Cherubim

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Cherubim (Heb.) According to the Kabbalists, a group of angels, which they specially associated with the Sephira Jesod. in Christian teaching, an order of angels who are “watchers”. Genesis places Cherubim to guard the lost Eden, and the O.T. frequently refers to them as guardians of the divine glory. Two winged representations in gold were placed over the Ark of the Covenant; colossal figures of the same were also placed in the Sanctum Sanctorum of the Temple of Solomon. Ezekiel describes them in poetic language. Each Cherub appears to have been a compound figure with four faces—of a man, eagle, lion, and ox, and was certainly winged. Parkhurst, in voc. Cherub, suggests that the derivation of the word is from K, a particle of similitude, and RB or RUB, greatness, master, majesty, and so an image of godhead. Many other nations have displayed similar figures as symbols of deity ; e.g., the Egyptians in their figures of Serapis. as Macrohius describes in his Saturnalia; the Greeks had their triple-headed Hecate, and the Latins had three-faced images of Diana, as Ovid tells us, ecce procul ternis Hecate variata figuris. Virgil also describes her in the fourth Book of the Æneid. Porphyry and Eusebius write the same of Proserpine. The Vandals had a many-headed deity they called Triglaf. The ancient German races had an idol Rodigast with human body and heads of the ox, eagle, and man. The Persians have some figures of Mithras with a man’s body, lion’s head, and four wings. Add to these the Chimæra Sphinx of Egypt, Moloch, Astarte of the Syrians, and some figures of Isis with Bull’s horns and feathers of a bird on the head. [ w.w.w.]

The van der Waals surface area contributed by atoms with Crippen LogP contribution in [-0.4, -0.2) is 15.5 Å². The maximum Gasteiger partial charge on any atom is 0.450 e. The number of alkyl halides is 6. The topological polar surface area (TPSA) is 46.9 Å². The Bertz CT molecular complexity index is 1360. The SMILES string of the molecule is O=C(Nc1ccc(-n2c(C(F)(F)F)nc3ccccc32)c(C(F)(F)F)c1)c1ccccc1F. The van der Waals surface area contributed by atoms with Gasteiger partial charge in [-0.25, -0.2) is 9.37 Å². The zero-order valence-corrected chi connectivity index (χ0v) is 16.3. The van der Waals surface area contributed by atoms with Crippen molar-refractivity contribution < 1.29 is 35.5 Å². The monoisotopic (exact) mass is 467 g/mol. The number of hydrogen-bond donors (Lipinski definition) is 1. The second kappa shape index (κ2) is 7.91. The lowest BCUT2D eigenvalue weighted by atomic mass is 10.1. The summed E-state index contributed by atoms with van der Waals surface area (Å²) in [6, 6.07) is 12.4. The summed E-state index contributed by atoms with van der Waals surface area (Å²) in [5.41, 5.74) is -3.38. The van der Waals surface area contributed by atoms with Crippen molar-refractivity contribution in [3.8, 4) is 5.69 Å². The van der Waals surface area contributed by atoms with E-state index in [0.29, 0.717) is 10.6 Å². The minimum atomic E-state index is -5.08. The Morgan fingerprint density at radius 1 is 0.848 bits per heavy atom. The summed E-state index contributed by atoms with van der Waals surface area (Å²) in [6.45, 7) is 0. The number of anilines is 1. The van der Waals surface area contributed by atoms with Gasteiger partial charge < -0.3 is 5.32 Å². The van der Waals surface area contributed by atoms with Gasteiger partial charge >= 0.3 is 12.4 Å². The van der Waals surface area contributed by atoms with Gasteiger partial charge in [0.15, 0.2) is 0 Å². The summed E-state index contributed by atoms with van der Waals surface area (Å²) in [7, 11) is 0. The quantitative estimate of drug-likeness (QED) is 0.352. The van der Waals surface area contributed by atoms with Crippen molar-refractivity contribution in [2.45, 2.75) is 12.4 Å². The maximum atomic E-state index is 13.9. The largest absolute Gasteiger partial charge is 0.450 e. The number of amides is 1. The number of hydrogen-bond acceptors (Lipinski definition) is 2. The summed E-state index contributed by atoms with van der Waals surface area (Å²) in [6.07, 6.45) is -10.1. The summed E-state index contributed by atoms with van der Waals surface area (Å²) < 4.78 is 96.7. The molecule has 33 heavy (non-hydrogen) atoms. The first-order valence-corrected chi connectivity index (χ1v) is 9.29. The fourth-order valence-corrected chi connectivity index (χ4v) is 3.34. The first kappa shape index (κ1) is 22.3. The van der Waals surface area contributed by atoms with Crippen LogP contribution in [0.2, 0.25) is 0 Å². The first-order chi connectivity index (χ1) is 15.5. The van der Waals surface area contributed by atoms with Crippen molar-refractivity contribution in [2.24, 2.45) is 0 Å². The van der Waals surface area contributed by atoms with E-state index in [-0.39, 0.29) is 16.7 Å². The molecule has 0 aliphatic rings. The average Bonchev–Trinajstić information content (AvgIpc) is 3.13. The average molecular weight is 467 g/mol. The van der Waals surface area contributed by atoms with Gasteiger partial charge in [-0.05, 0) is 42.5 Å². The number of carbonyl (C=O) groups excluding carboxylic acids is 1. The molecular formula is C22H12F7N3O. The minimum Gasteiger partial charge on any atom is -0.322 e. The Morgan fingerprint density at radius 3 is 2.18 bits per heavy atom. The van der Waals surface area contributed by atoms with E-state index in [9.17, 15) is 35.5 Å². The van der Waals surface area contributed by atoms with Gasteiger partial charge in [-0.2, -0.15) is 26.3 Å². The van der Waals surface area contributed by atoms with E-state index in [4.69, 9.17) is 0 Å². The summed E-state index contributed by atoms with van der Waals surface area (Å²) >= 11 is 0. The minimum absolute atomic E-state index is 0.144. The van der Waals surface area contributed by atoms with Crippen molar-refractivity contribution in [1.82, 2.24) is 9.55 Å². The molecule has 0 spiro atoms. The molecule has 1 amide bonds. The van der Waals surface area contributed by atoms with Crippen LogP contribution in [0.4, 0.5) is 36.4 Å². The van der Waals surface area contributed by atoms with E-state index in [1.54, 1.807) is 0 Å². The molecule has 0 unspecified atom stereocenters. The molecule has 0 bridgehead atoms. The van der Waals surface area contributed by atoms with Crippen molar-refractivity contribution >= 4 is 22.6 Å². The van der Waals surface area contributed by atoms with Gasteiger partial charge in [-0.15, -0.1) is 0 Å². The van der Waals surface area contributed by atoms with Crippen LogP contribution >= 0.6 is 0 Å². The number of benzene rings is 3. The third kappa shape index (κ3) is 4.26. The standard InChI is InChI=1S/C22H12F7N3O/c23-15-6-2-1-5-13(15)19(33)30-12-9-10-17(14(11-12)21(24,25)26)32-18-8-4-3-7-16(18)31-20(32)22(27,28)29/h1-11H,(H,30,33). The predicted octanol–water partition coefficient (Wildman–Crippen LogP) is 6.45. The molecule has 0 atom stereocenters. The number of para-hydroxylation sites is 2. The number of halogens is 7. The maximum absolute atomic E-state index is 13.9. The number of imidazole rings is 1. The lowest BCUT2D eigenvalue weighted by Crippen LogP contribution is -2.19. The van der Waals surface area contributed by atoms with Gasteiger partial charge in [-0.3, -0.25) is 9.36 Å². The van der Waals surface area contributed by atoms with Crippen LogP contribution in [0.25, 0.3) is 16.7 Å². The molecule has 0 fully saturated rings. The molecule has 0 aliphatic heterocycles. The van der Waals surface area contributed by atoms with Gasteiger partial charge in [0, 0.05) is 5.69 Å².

Source: H.P.Blavatsky - The Theosophical Glossary